Short version: what a charming film.

Slightly longer version: The GHOSTBUSTERS franchise has always had a problem with its movie sequels. The first one was largely unnecessary, and the reboot was… contentious. But GHOSTBUSTERS: AFTERLIFE succeeds where the other two failed as an entertaining movie with fun stuff with it. It’s not exactly deep. In fact, it follows much of the plot of the first movie. But people were happy while making it, it shows, and…

[Spoilers! Barely]

…it takes full advantage of a genuine emotional resonance: Harold Ramis isn’t there. This movie can’t exist without that melancholy detail. The riddle of Egon Spengler – why he left, where he went, and why he died – informs the rest of the film, and gives it just a little more heft than you’d expect, going in. They handled it well. You should see this in theaters.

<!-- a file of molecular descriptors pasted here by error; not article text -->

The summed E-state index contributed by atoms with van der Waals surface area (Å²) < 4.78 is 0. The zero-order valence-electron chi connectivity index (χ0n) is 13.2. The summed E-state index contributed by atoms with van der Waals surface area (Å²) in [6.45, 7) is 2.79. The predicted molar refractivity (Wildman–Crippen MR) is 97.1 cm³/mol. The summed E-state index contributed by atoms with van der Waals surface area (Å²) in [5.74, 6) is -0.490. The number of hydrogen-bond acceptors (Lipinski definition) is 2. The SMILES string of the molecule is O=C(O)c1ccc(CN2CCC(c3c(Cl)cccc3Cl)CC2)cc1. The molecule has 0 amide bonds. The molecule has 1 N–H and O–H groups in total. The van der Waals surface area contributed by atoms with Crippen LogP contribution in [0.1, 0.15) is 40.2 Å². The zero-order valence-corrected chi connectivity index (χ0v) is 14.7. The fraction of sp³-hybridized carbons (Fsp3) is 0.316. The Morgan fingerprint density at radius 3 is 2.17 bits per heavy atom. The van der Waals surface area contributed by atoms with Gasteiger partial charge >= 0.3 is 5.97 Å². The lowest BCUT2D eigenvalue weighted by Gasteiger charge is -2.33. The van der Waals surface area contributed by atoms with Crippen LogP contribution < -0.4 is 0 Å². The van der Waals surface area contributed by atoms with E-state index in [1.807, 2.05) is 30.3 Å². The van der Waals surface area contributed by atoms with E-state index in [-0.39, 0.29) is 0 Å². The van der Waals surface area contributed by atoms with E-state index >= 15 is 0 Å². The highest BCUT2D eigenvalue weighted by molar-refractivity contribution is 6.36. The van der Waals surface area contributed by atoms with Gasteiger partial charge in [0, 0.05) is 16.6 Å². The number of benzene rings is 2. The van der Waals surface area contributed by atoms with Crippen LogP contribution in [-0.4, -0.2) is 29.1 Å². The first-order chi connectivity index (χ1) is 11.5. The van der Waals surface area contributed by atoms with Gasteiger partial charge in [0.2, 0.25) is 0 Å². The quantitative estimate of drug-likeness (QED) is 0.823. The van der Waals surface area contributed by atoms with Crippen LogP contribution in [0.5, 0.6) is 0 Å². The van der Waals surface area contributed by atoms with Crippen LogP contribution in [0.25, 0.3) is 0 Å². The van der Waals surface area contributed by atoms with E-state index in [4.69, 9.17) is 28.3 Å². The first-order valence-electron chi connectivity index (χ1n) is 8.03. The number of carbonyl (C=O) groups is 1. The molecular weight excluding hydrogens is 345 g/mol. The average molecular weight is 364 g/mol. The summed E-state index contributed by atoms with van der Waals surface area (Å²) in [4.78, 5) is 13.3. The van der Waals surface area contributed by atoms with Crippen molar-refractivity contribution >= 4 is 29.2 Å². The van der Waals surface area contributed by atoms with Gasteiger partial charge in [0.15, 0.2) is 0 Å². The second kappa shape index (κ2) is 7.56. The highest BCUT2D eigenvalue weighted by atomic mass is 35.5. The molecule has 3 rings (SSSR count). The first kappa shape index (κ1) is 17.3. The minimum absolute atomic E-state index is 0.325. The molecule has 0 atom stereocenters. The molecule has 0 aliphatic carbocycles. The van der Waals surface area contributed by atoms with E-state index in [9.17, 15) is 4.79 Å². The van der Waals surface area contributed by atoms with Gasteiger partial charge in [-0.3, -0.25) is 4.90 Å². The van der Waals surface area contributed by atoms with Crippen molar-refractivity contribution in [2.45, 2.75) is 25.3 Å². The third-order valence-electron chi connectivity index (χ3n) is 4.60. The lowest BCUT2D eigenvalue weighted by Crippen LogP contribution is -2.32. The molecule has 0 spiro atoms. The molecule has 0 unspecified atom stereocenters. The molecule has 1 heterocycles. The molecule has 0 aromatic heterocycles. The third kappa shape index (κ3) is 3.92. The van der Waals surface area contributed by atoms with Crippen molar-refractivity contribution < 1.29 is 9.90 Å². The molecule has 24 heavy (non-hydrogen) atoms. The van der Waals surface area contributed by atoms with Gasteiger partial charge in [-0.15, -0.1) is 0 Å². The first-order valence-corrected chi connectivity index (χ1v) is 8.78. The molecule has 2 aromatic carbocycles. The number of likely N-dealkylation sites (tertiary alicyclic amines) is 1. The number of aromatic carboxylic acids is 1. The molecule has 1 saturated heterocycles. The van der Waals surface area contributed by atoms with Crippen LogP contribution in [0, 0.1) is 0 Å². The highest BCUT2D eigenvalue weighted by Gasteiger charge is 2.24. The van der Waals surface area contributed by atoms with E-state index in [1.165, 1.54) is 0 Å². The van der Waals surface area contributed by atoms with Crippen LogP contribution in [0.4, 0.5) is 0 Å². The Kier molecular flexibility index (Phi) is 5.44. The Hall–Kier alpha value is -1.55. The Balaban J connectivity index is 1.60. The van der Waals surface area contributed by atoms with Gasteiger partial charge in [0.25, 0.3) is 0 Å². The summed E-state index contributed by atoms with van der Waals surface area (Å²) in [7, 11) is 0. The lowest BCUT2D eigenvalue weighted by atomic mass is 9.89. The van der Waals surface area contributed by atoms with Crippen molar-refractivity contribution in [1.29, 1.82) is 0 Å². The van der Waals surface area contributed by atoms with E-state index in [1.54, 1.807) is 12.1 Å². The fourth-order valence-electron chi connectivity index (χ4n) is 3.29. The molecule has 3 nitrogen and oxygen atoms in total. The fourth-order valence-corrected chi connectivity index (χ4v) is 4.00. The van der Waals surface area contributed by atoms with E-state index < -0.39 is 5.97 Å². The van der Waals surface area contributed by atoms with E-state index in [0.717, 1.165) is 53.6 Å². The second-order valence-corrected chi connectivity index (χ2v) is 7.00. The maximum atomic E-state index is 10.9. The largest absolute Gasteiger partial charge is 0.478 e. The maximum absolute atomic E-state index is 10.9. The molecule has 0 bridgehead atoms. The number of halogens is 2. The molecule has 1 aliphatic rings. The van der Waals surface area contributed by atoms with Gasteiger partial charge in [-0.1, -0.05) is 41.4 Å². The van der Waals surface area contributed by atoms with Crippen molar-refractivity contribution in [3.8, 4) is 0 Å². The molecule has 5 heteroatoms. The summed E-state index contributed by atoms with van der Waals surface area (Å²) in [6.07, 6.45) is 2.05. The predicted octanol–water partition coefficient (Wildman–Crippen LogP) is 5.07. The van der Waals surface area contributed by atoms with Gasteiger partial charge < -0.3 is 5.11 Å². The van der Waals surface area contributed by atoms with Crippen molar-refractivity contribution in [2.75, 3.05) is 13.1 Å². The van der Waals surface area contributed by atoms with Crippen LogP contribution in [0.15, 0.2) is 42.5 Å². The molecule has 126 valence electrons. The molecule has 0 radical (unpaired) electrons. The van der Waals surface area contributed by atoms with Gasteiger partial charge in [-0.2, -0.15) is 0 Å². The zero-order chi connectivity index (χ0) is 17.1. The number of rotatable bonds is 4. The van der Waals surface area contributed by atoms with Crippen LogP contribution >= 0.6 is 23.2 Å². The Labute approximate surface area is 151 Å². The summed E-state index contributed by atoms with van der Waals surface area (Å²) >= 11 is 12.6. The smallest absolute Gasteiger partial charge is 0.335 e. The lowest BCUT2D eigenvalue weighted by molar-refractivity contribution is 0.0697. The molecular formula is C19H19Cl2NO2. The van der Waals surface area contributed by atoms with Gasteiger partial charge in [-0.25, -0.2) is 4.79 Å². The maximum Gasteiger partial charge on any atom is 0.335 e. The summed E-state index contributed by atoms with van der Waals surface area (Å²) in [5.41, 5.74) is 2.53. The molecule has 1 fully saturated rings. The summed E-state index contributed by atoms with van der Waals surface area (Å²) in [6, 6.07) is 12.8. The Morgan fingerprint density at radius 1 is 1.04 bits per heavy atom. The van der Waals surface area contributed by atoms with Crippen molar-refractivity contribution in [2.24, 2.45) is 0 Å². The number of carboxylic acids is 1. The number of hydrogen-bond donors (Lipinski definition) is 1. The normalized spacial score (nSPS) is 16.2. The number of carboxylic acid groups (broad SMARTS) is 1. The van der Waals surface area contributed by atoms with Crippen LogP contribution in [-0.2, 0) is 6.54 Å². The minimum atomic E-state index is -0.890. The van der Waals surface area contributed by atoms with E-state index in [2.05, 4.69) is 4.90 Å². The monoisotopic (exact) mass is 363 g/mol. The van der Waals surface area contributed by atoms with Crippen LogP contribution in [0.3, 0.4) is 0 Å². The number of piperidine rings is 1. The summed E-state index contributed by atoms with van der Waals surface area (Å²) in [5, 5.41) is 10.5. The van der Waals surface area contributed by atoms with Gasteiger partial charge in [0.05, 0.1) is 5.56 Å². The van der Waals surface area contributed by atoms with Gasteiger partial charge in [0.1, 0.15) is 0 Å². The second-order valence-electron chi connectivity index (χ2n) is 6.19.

It Did Not Suck.

Moe Lane


6 thoughts on “My mini-review of GHOSTBUSTERS: AFTERLIFE.”

  1. Thank you, Moe. It sounds like Ramis’ passing was treated with honor, unlike Fisher’s in that space franchise.

    Tickets for four for Friday!

  2. It’s not a perfect movie – half a dozen scenes are implied but not shown, mostly of the minor, character development variety, but it still brings a lump to the throat and a tear to the eye and never once dishonors it’s predecessor. In a just world there would be Oscar talk.

    The only unanswered question (for us) was did Rick say no or did they not ask?

      1. That’s what I’ve heard – Rick Moranis doesn’t do movies anymore.

        Assuming that’s what it is, I suspect that they put feelers out anyway to be courteous (already knowing that he’d probably decline), and he confirmed that he wasn’t interested.

  3. He’s very slowly returning to work after raising his kids when his wife passed – and more power and blessings to him for proving family comes first. For the last 20 years he’s only done very occasional voiceover work and TV guest spots.

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